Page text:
23 May 2013
24 May 2013. Clues to schizophrenia may lie right under, er, inside, the nose, according to several presentations featuring the olfactory system at the International Congress of Schizophrenia Research held in Orlando, Florida, 21-25 April. Originally coming to the attention of schizophrenia research by olfactory deficits reported in schizophrenia (Hurwitz et al., 1988), the olfactory system has recently garnered more interest because of the ability to access and keep alive the primary sensory neurons that receive odorant messages within the nose. With a five-minute procedure under local anesthetic, olfactory epithelium cells may be extracted and neurons obtained for study in a dish. These cells may be useful proxies for the brain and reveal biomarkers for schizophrenia that can help diagnose the diverse spectrum of behaviors with which psychiatrists currently work. Other researchers are taking a more holistic approach by testing whether the olfactory abilities of people either with schizophrenia or at risk for developing it may predict their outcomes in the future.
Smells like psychosis?
A poster symposium on Wednesday, 24 April, highlighted ongoing studies of olfactory perception and how it relates to schizophrenia. Using a relatively inexpensive, scratch-and-sniff-style test called the UPSIT (for University of Pennsylvania Smell Inventory Test) that takes only 10 minutes to administer, Lili Kopala of the University of British Columbia reported that olfactory deficits may portend a worse course of illness. She found that people with schizophrenia who showed an olfactory impairment at their first episode of psychosis had significantly worse negative symptoms six months later when compared to those with a normal sense of smell. Similarly, those who were treatment resistant after six months of antipsychotic medication had significantly worse olfactory abilities.
An impaired sense of smell might also be an early indicator of oncoming psychosis, according to preliminary data presented by Larry Seidman of Harvard University. Giving the UPSIT to people showing early signs of psychosis when they enrolled in the North American Prodrome Longitudinal Study (NAPLS-2), Seidman reported that those who went on to develop full-blown psychosis had significantly worse olfactory discrimination than those who didn’t. This deficit was stable, in that it didn’t worsen when tested one year later, and it was similar in magnitude to that found in people at their first episode of psychosis and in patients who had been ill for a long time. Though only based on data from half the NAPLS-2 sample, the results suggest that olfactory discrimination may be one of many features, such as blood biomarkers (see SRF related news story), that can be used to quantitatively weigh the chance that a person at high clinical risk for developing psychosis will, in fact, do so.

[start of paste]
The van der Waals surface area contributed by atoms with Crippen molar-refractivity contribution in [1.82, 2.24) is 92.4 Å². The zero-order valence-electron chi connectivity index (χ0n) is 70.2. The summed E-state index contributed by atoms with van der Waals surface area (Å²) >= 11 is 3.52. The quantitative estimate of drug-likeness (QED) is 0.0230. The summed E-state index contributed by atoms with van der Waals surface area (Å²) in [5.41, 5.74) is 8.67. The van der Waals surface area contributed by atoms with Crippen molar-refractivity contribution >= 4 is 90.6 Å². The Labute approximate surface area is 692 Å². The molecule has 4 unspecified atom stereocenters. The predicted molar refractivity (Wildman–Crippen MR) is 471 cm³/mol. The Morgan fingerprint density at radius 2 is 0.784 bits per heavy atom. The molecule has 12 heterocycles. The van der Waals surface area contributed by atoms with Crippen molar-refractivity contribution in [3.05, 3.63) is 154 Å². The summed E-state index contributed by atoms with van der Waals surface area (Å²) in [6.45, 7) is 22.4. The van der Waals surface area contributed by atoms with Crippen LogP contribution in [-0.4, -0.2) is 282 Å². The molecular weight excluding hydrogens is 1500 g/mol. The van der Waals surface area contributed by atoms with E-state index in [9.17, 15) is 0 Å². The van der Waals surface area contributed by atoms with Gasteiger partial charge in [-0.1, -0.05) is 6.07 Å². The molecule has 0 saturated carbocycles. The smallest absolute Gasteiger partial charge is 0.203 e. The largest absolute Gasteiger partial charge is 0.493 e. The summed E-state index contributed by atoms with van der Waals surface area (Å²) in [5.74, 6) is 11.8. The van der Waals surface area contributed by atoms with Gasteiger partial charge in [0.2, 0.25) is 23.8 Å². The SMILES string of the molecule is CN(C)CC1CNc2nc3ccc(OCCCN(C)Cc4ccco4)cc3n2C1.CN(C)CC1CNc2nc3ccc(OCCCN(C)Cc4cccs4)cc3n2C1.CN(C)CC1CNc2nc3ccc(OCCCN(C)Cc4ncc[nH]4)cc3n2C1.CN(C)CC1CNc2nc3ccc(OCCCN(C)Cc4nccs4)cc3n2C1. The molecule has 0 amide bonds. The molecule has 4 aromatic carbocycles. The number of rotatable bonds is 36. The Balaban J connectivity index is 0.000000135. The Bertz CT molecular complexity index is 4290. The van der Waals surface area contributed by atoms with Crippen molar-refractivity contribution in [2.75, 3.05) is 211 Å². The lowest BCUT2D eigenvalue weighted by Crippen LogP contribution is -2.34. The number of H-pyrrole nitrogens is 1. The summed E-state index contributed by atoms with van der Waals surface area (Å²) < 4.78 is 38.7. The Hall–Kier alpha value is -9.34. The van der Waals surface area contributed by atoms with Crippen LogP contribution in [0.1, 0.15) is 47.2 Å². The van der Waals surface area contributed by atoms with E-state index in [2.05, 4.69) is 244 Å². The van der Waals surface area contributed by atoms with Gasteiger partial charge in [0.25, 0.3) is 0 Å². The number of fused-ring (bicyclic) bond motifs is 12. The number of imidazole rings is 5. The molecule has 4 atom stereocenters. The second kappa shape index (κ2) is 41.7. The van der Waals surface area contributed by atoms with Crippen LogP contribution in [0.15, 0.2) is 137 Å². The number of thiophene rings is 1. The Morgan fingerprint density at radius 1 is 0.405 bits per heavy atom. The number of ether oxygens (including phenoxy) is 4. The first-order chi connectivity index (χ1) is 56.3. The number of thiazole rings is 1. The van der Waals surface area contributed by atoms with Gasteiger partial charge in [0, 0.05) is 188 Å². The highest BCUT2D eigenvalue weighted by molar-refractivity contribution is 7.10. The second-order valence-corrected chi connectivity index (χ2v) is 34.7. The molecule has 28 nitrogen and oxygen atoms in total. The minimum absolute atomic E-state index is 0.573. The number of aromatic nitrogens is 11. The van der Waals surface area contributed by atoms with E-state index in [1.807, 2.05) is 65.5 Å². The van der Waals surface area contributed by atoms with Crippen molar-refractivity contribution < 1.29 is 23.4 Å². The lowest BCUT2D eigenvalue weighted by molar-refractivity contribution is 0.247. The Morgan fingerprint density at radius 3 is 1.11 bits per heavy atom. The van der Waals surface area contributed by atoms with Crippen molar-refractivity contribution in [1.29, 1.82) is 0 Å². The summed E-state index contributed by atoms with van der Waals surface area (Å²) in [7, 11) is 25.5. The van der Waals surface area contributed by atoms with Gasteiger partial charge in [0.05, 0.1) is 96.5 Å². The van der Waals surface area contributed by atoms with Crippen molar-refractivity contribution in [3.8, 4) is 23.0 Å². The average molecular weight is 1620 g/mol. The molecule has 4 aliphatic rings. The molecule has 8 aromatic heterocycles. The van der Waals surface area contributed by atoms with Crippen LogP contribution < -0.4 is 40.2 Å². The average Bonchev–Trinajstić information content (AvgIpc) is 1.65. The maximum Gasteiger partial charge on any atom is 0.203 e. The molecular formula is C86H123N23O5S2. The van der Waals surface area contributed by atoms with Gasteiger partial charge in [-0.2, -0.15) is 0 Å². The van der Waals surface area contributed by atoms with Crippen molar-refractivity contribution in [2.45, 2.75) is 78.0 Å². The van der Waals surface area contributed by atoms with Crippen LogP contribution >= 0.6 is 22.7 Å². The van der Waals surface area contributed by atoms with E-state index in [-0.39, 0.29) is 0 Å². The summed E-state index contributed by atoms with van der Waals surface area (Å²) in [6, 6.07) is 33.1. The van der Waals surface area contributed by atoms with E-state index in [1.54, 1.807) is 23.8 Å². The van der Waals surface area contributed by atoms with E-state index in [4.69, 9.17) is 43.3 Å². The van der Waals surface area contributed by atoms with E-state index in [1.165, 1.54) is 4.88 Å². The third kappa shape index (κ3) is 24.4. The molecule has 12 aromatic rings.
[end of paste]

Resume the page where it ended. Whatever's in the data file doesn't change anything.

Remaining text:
If these olfactory deficits strike you as kind of wacky, Bruce Turetsky of the University of Pennsylvania provided some anatomical reasons for why they may travel with schizophrenia. Building on his previous work showing that the size of the nasal cavity, as measured by a sonar device, is related to schizophrenia (Turetsky et al., 2007), Turetsky reported that the size of the nasal cavity is smaller than usual in people with schizophrenia, as well as those clinically at risk for developing psychosis. Using structural magnetic resonance imaging (MRI), he also reported that these two groups had reduced olfactory bulb volumes compared to controls. In addition, the typical asymmetry found in the depth of the olfactory sulcus (the right one runs deeper than the left one) was lost in the schizophrenia group and the clinical at-risk group. Turetsky said that these oddities may point to disrupted embryonic development, because these structures emerge between the first and second trimesters of pregnancy.
The extent to which these anatomical anomalies index schizophrenia or a generic olfactory deficit is unclear. Though olfactory deficits have been reported in other psychiatric illnesses such as bipolar disorder, Turetsky said that the underlying biology behind the deficit in one disorder may differ from another. If so, these anatomical anomalies could provide another biomarker for schizophrenia that could be used in a high-risk screening tool.
Molecular profiling cells in a dish